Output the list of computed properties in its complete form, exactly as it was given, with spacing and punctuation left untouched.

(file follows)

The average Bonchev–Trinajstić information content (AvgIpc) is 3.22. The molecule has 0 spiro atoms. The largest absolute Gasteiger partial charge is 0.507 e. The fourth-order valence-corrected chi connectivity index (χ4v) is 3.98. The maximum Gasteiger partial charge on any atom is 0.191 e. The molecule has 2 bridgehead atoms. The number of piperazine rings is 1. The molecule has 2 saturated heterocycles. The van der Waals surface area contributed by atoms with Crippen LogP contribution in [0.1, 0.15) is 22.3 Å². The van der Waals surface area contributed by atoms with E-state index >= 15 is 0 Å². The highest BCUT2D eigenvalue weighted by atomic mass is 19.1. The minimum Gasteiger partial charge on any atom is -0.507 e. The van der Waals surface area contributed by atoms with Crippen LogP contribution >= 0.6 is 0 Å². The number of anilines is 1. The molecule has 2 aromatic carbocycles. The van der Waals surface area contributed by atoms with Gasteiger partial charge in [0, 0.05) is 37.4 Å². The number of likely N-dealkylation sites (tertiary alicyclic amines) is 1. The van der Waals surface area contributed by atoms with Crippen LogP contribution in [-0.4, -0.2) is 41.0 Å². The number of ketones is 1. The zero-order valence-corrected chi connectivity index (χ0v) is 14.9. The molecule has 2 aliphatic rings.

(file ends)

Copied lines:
The average Bonchev–Trinajstić information content (AvgIpc) is 3.22. The molecule has 0 spiro atoms. The largest absolute Gasteiger partial charge is 0.507 e. The fourth-order valence-corrected chi connectivity index (χ4v) is 3.98. The maximum Gasteiger partial charge on any atom is 0.191 e. The molecule has 2 bridgehead atoms. The number of piperazine rings is 1. The molecule has 2 saturated heterocycles. The van der Waals surface area contributed by atoms with Crippen LogP contribution in [0.1, 0.15) is 22.3 Å². The van der Waals surface area contributed by atoms with E-state index >= 15 is 0 Å². The highest BCUT2D eigenvalue weighted by atomic mass is 19.1. The minimum Gasteiger partial charge on any atom is -0.507 e. The van der Waals surface area contributed by atoms with Crippen LogP contribution >= 0.6 is 0 Å². The number of anilines is 1. The molecule has 2 aromatic carbocycles. The van der Waals surface area contributed by atoms with Gasteiger partial charge in [0, 0.05) is 37.4 Å². The number of likely N-dealkylation sites (tertiary alicyclic amines) is 1. The van der Waals surface area contributed by atoms with Crippen LogP contribution in [-0.4, -0.2) is 41.0 Å². The number of ketones is 1. The zero-order valence-corrected chi connectivity index (χ0v) is 14.9. The molecule has 2 aliphatic rings.